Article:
“We’re playing for much higher stakes with the Russian — and this thing is sending them right up the wall, the Ping Pong team,” Nixon says to Secretary of State Henry Kissinger a week later in transcripts of Oval Office recordings provided by the Nixon Presidential Library. “And we also are playing for high stakes with the Chinese. It makes good — it’s very good copy here for us to appear to be the people that are, have opened up the Chinese thing.”

To understand just how big a deal the team’s trip was, some context is needed about a country that has since become a superpower. Bochenski and the traveling team of 15 American players and coaches were the first group of Americans allowed into China since the communists gained power in 1949.

The country they found was far different from anything they had seen. Bochenski wore a miniskirt that drew stares from Chinese all attired in gray uniforms, and Chinese fans clapped in unison at odd times during the matches. China was still in the middle of the Cultural Revolution, and there were plenty of stares for everyone, including one of Bochenski’ s long-haired teammates who quickly became a Chinese favorite.

They flew to Hong Kong and took a train to the China border. Then they traveled by trains and propeller planes to exhibition matches in three cities. The exhibitions themselves — the one in Beijing drew some 20,000 fans — weren’t always of the highest level because the vastly superior Chinese players were told to allow the Americans to win.

“They kept saying to us that these were friendly matches,’’ Bochenski said in a phone interview with The Associated Press. ”If they would have clobbered us like they could, it wouldn’t have looked good.”

Back in the U.S., Nixon and Kissinger were following the trip closely. A rapprochement with China was fraught with political peril, but on April 14 Nixon relaxed some currency restrictions and announced that Chinese could get visas to travel to the U.S.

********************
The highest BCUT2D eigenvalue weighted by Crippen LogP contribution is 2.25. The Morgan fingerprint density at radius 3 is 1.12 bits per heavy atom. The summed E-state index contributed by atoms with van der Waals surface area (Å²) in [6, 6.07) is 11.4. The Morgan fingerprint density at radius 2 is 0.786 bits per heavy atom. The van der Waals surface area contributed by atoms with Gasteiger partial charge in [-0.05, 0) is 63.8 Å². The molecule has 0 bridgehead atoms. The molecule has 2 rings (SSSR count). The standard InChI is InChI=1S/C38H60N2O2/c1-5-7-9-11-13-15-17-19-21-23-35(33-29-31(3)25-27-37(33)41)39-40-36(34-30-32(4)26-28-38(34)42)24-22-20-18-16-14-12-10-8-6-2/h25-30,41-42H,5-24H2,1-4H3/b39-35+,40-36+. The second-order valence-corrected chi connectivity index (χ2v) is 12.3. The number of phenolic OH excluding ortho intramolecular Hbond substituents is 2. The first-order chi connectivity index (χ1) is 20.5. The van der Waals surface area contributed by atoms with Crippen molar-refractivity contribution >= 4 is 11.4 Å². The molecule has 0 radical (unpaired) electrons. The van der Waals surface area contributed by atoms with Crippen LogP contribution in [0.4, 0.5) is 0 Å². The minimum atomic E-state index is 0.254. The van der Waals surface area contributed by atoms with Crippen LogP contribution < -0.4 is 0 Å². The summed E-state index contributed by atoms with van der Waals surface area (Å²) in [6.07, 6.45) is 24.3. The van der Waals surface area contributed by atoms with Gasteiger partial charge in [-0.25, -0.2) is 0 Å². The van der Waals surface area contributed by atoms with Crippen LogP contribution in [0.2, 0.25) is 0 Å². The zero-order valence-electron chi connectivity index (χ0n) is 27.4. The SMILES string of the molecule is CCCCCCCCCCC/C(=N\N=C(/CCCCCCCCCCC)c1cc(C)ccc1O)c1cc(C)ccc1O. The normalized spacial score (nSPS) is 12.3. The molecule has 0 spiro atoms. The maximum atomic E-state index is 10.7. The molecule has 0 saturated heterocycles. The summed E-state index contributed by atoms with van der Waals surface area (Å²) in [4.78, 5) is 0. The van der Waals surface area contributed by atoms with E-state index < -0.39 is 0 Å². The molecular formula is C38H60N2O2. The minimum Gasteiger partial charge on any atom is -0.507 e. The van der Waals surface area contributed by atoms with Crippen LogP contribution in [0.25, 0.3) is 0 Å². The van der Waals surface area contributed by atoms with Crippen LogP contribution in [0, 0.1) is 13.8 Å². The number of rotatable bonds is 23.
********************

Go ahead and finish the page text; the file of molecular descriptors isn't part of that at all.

“I deal with the China things for long-range reasons — very, very important reasons,” Nixon told Kissinger a day earlier. “Now that brings us to the present thing: Ping pong. It’s very important now.”

A few months later, Kissinger made a secret trip to China, and the next year Nixon would visit in the crowning foreign policy achievement of his administration. While in China, the two governments issued the Shanghai Communique, which established the framework for normal relations and remains a fundamental base of relations between the two countries today.

Bochenski would come home a minor celebrity, greeted at the airport in San Francisco with an impromptu news conference. Two reporters from the Oregonian newspaper got her inside scoop on the plane from Portland to her family’s home in Eugene, and she flew to New York to be Interviewed by Barbara Walters on national television.

“We were kind of proud we went there before Nixon,” said Bochenski, who has returned to China several times and is still involved in table tennis as operator of a Portland game supply company started by her father. “I’d meet people and they’d say you’re the girl who went to China.

“For a long time I was known as the girl who went to China.”

Tim Dahlberg is a national sports columnist for The Associated Press. Write to him at [email protected] or